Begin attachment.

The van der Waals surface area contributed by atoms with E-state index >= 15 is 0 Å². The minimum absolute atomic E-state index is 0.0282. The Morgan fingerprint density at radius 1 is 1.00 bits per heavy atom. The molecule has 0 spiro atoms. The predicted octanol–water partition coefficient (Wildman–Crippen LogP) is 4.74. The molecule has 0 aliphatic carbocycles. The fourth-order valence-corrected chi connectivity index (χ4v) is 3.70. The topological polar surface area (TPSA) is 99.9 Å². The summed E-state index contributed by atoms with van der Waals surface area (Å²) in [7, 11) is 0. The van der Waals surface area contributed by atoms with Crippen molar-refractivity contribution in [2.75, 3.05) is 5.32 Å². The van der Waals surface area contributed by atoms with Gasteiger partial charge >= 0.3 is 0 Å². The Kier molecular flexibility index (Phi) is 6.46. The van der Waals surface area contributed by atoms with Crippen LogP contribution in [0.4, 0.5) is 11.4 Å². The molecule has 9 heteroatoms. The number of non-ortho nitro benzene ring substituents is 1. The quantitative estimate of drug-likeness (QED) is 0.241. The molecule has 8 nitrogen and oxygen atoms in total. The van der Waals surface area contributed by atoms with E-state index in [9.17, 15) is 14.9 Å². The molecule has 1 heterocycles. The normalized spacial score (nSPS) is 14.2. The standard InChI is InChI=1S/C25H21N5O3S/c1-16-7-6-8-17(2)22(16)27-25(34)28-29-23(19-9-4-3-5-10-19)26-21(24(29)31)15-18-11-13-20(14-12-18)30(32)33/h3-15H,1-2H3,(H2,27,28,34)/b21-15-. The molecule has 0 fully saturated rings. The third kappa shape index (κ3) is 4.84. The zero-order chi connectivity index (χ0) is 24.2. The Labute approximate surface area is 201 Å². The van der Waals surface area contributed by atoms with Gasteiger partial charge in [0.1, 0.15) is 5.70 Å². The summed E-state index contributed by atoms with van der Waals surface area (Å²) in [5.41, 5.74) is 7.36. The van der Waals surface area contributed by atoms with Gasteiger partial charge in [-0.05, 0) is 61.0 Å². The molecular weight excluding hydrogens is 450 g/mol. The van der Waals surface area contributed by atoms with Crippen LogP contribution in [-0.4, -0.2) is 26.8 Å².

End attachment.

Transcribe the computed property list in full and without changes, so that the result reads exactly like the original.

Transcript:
The van der Waals surface area contributed by atoms with E-state index >= 15 is 0 Å². The minimum absolute atomic E-state index is 0.0282. The Morgan fingerprint density at radius 1 is 1.00 bits per heavy atom. The molecule has 0 spiro atoms. The predicted octanol–water partition coefficient (Wildman–Crippen LogP) is 4.74. The molecule has 0 aliphatic carbocycles. The fourth-order valence-corrected chi connectivity index (χ4v) is 3.70. The topological polar surface area (TPSA) is 99.9 Å². The summed E-state index contributed by atoms with van der Waals surface area (Å²) in [7, 11) is 0. The van der Waals surface area contributed by atoms with Crippen molar-refractivity contribution in [2.75, 3.05) is 5.32 Å². The van der Waals surface area contributed by atoms with Gasteiger partial charge >= 0.3 is 0 Å². The Kier molecular flexibility index (Phi) is 6.46. The van der Waals surface area contributed by atoms with Crippen LogP contribution in [0.4, 0.5) is 11.4 Å². The molecule has 9 heteroatoms. The number of non-ortho nitro benzene ring substituents is 1. The quantitative estimate of drug-likeness (QED) is 0.241. The molecule has 8 nitrogen and oxygen atoms in total. The van der Waals surface area contributed by atoms with E-state index in [9.17, 15) is 14.9 Å². The molecule has 1 heterocycles. The normalized spacial score (nSPS) is 14.2. The standard InChI is InChI=1S/C25H21N5O3S/c1-16-7-6-8-17(2)22(16)27-25(34)28-29-23(19-9-4-3-5-10-19)26-21(24(29)31)15-18-11-13-20(14-12-18)30(32)33/h3-15H,1-2H3,(H2,27,28,34)/b21-15-. The molecule has 0 fully saturated rings. The third kappa shape index (κ3) is 4.84. The zero-order chi connectivity index (χ0) is 24.2. The Labute approximate surface area is 201 Å². The van der Waals surface area contributed by atoms with Gasteiger partial charge in [0.1, 0.15) is 5.70 Å². The summed E-state index contributed by atoms with van der Waals surface area (Å²) in [5.41, 5.74) is 7.36. The van der Waals surface area contributed by atoms with Gasteiger partial charge in [-0.05, 0) is 61.0 Å². The molecular weight excluding hydrogens is 450 g/mol. The van der Waals surface area contributed by atoms with Crippen LogP contribution in [-0.4, -0.2) is 26.8 Å².